For a completely different type of dumpling experience, head for Jiu Thai Asian Cafe on Bethel Road.
Specializing in cuisine from the Xi’an Province, this area of China has historically had a large Muslim population and is characterized
by dishes filled with chiles, noodles, and lamb. Positioned in a strip mall location off of Bethel Road in the Olentangy Plaza, you would never guess the treasures inside Jiu Thai Asian Cafe—which is partly the appeal, right? Walking up to the door, you’ll notice poster boards in the window, written completely in Chinese, displaying the specials. But don’t worry if English is all you’ve got at your disposal, the staff is friendly and will happily translate—even though we all know you’re here for the dumplings.
Inside, you immediately find yourself standing in a single moderately-sized room, festively decorated (with an inexplicable Christmas tree in the corner… in the summer), and a direct view into the busy kitchen, the cheerful staff bustling to and fro. With a look over the menu, you’ll see some of the requisite Chinese-American dishes, but you’d be smart to pass over those for more authentic items, like their dumplings. An order of lamb with onion steamed dumplings (12 for $8) arrives with a simple dipping sauce of soy, vinegar, and a hint of garlic. The dumplings are small—perhaps a single bite for the ambitious and uninhibited among us—and irregular in form; it’s obvious they are handmade. The wrapper has a really satisfying, chewy bite where the two edges have been sealed, and is perfectly tender around the filling. The filling itself is insanely succulent—each pocket filled with meaty, juicy deliciousness. Lamb lovers will be content—there’s no doubt these have the distinct lamb flavor to them, in the best way possible. Upon comparison, the pork with pickled cabbage steamed dumplings (15 for $8) appear almost identical to the lamb—same size, same wrapper, same dipping sauce—but one bite, and it’s a totally different experience. The pickled cabbage isn’t really discernible, but it’s clearly lending to the very complex flavor, and surely is contributing to yet another incredibly juicy bite. Partnered with an order of the crisp, refreshing cucumber salad (which arrives garnished with toasted sesame seeds and fresh cilantro) the dumplings at Jiu Thai Asian Cafe are worthy of a meal on their own—not to be relegated to the “appetizer” section as most Americanized Chinese restaurants would have it.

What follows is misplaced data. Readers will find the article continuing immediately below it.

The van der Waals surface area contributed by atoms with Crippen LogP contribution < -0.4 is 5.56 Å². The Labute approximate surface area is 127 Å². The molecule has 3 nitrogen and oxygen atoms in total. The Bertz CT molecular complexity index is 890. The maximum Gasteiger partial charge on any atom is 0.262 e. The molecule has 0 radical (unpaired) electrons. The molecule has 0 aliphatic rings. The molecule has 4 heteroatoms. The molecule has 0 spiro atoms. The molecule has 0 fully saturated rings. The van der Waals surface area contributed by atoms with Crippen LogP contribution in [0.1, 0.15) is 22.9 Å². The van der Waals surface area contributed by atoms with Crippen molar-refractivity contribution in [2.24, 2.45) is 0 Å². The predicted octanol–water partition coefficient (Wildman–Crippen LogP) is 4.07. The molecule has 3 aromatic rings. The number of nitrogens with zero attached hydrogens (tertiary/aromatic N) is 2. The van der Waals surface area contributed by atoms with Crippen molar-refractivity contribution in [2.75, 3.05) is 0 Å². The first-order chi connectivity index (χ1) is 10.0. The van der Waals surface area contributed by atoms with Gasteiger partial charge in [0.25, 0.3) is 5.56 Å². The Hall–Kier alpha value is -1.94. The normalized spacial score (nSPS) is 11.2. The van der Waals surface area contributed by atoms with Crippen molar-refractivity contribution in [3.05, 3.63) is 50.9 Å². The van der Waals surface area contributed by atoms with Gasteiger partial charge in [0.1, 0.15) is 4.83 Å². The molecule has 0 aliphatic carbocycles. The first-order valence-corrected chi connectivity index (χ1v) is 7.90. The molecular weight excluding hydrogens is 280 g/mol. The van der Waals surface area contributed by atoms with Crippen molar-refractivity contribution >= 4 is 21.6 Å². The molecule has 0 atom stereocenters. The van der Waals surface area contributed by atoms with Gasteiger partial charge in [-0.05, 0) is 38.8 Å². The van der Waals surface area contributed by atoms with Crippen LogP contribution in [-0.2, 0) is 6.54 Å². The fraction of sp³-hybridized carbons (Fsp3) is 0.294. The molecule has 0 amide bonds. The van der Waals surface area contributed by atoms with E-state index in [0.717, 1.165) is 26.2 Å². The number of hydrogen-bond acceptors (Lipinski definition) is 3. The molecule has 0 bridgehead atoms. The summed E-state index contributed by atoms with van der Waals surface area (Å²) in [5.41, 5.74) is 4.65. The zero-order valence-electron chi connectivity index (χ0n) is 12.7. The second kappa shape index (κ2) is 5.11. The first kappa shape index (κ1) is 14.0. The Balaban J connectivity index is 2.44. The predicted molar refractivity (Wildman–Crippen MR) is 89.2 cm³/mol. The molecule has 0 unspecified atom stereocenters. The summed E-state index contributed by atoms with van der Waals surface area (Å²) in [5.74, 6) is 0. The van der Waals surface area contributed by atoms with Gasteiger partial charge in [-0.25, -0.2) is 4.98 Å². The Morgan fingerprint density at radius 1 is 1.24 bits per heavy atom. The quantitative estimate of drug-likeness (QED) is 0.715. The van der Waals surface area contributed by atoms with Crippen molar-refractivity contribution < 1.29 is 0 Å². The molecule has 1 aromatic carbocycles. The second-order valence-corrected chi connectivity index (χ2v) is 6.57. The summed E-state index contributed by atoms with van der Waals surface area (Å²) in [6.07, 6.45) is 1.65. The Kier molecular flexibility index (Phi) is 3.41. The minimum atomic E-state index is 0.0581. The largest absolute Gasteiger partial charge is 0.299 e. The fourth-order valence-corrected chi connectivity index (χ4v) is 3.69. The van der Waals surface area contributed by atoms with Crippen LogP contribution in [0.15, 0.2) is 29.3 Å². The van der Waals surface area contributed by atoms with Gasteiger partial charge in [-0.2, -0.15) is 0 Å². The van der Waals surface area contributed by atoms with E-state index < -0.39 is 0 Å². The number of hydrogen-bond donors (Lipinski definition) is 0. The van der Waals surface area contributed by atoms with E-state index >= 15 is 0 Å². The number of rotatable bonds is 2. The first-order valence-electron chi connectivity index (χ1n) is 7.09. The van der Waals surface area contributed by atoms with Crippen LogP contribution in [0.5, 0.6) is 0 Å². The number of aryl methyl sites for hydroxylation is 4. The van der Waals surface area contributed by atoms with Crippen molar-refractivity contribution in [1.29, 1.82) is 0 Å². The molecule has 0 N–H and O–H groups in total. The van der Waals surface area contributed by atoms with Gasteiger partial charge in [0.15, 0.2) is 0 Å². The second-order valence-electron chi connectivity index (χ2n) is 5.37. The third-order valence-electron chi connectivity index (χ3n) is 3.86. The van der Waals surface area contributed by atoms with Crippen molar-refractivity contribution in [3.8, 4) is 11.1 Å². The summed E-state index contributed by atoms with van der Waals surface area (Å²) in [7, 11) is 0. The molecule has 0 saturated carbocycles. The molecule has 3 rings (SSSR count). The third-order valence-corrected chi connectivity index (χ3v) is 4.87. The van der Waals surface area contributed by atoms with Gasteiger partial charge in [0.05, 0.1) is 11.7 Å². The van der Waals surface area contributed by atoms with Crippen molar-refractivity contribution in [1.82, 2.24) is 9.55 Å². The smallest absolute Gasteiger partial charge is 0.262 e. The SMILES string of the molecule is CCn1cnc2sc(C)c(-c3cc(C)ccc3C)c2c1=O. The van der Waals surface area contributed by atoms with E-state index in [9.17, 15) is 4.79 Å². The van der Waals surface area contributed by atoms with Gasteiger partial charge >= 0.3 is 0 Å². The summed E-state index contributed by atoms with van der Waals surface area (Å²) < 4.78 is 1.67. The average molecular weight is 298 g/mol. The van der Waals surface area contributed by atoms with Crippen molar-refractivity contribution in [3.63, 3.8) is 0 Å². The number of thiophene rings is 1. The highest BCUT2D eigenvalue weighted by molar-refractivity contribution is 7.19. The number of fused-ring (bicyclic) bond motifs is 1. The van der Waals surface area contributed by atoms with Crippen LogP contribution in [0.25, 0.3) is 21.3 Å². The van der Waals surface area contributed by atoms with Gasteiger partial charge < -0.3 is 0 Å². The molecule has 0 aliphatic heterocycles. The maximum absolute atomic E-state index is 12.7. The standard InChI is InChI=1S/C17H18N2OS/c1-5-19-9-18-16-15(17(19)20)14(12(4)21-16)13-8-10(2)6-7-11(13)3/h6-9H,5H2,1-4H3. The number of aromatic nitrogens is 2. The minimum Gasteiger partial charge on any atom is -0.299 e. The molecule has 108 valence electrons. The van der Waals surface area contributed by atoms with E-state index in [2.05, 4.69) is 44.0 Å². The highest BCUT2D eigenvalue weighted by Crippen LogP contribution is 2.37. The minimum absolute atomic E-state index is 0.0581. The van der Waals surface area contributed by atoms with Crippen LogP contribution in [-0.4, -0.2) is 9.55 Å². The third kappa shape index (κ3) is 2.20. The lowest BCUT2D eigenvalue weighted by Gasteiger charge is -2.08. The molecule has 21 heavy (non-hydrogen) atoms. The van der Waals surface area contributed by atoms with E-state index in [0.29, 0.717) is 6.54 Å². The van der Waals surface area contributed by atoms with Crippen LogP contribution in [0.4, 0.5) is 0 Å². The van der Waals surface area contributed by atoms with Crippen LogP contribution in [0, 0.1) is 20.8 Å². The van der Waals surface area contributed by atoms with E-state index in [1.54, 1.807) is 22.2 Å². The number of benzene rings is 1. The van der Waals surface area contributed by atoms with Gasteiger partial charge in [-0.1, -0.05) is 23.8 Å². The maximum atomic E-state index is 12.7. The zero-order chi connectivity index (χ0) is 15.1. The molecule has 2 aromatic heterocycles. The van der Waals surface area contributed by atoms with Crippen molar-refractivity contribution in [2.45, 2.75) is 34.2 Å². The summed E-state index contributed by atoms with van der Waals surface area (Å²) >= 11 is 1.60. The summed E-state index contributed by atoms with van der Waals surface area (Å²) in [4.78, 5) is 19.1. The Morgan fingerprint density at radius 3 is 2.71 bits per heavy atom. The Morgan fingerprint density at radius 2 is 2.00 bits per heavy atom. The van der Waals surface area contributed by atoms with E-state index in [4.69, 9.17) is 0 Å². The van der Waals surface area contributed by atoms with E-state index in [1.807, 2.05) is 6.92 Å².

This is a craft finely honed by people who take pride in sharing their homeland’s recipes with our Columbus community—so please do yourself a favor and step away from the pre-made potstickers in your grocery’s freezer aisle. Check out Jiu Thai Asian Cafe and Momo Ghar and take in the sights and sounds of their holiday decorations and Eagles Pandora radio, but most importantly, dive into a plate of their unbelievable dumplings and be very, very happy.